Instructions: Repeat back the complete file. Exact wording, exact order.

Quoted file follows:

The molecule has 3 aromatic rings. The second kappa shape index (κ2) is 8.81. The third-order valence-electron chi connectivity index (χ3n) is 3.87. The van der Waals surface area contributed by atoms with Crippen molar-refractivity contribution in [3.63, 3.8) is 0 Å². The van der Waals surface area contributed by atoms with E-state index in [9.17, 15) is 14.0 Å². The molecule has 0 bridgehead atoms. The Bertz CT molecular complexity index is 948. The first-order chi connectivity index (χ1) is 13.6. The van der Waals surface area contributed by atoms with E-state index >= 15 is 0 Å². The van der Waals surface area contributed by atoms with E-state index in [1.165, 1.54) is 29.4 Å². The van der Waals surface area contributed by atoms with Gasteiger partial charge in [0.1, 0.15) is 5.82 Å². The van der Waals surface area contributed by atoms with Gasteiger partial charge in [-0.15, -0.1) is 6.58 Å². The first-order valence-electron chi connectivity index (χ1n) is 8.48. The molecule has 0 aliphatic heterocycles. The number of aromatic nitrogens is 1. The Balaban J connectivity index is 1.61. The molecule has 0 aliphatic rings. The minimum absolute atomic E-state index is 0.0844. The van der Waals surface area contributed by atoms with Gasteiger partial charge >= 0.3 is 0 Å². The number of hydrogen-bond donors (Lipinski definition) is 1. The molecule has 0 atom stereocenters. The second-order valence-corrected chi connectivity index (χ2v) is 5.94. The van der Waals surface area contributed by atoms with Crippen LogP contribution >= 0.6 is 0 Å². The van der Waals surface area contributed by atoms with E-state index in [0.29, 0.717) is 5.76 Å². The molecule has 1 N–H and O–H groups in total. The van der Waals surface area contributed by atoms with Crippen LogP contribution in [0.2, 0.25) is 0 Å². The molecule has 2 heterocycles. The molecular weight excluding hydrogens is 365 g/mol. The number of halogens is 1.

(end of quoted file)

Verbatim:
The molecule has 3 aromatic rings. The second kappa shape index (κ2) is 8.81. The third-order valence-electron chi connectivity index (χ3n) is 3.87. The van der Waals surface area contributed by atoms with Crippen molar-refractivity contribution in [3.63, 3.8) is 0 Å². The van der Waals surface area contributed by atoms with E-state index in [9.17, 15) is 14.0 Å². The molecule has 0 bridgehead atoms. The Bertz CT molecular complexity index is 948. The first-order chi connectivity index (χ1) is 13.6. The van der Waals surface area contributed by atoms with E-state index >= 15 is 0 Å². The van der Waals surface area contributed by atoms with E-state index in [1.165, 1.54) is 29.4 Å². The van der Waals surface area contributed by atoms with Gasteiger partial charge in [0.1, 0.15) is 5.82 Å². The van der Waals surface area contributed by atoms with Gasteiger partial charge in [-0.15, -0.1) is 6.58 Å². The first-order valence-electron chi connectivity index (χ1n) is 8.48. The molecule has 0 aliphatic heterocycles. The number of aromatic nitrogens is 1. The Balaban J connectivity index is 1.61. The molecule has 0 aliphatic rings. The minimum absolute atomic E-state index is 0.0844. The van der Waals surface area contributed by atoms with Gasteiger partial charge >= 0.3 is 0 Å². The number of hydrogen-bond donors (Lipinski definition) is 1. The molecule has 0 atom stereocenters. The second-order valence-corrected chi connectivity index (χ2v) is 5.94. The van der Waals surface area contributed by atoms with Crippen LogP contribution >= 0.6 is 0 Å². The van der Waals surface area contributed by atoms with E-state index in [0.29, 0.717) is 5.76 Å². The molecule has 1 N–H and O–H groups in total. The van der Waals surface area contributed by atoms with Crippen LogP contribution in [0.2, 0.25) is 0 Å². The molecule has 2 heterocycles. The molecular weight excluding hydrogens is 365 g/mol. The number of halogens is 1.